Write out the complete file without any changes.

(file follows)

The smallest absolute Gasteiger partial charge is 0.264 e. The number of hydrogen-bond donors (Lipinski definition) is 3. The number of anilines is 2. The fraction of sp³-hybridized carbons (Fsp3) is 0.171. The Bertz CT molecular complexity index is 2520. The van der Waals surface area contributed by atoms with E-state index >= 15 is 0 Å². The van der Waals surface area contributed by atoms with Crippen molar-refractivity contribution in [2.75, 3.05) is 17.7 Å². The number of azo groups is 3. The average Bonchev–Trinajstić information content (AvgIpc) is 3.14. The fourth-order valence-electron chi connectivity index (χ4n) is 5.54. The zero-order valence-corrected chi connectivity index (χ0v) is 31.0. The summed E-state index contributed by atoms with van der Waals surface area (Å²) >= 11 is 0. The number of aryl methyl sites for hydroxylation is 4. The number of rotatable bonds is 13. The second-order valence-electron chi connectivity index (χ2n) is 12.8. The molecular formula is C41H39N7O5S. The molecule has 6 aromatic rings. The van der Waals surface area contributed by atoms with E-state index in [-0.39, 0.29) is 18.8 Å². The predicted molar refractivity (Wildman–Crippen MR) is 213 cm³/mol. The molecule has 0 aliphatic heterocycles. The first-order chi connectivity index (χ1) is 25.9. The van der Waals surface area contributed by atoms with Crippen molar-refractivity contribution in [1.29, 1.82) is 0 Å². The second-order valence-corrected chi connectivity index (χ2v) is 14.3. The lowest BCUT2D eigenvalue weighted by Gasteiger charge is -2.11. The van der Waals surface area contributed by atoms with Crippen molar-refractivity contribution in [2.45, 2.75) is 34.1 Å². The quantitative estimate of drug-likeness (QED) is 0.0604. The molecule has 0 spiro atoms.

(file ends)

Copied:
The smallest absolute Gasteiger partial charge is 0.264 e. The number of hydrogen-bond donors (Lipinski definition) is 3. The number of anilines is 2. The fraction of sp³-hybridized carbons (Fsp3) is 0.171. The Bertz CT molecular complexity index is 2520. The van der Waals surface area contributed by atoms with E-state index >= 15 is 0 Å². The van der Waals surface area contributed by atoms with Crippen molar-refractivity contribution in [2.75, 3.05) is 17.7 Å². The number of azo groups is 3. The average Bonchev–Trinajstić information content (AvgIpc) is 3.14. The fourth-order valence-electron chi connectivity index (χ4n) is 5.54. The zero-order valence-corrected chi connectivity index (χ0v) is 31.0. The summed E-state index contributed by atoms with van der Waals surface area (Å²) >= 11 is 0. The number of aryl methyl sites for hydroxylation is 4. The number of rotatable bonds is 13. The second-order valence-electron chi connectivity index (χ2n) is 12.8. The molecular formula is C41H39N7O5S. The molecule has 6 aromatic rings. The van der Waals surface area contributed by atoms with E-state index in [-0.39, 0.29) is 18.8 Å². The predicted molar refractivity (Wildman–Crippen MR) is 213 cm³/mol. The molecule has 0 aliphatic heterocycles. The first-order chi connectivity index (χ1) is 25.9. The van der Waals surface area contributed by atoms with Crippen molar-refractivity contribution in [1.29, 1.82) is 0 Å². The second-order valence-corrected chi connectivity index (χ2v) is 14.3. The lowest BCUT2D eigenvalue weighted by Gasteiger charge is -2.11. The van der Waals surface area contributed by atoms with Crippen molar-refractivity contribution in [2.45, 2.75) is 34.1 Å². The quantitative estimate of drug-likeness (QED) is 0.0604. The molecule has 0 spiro atoms.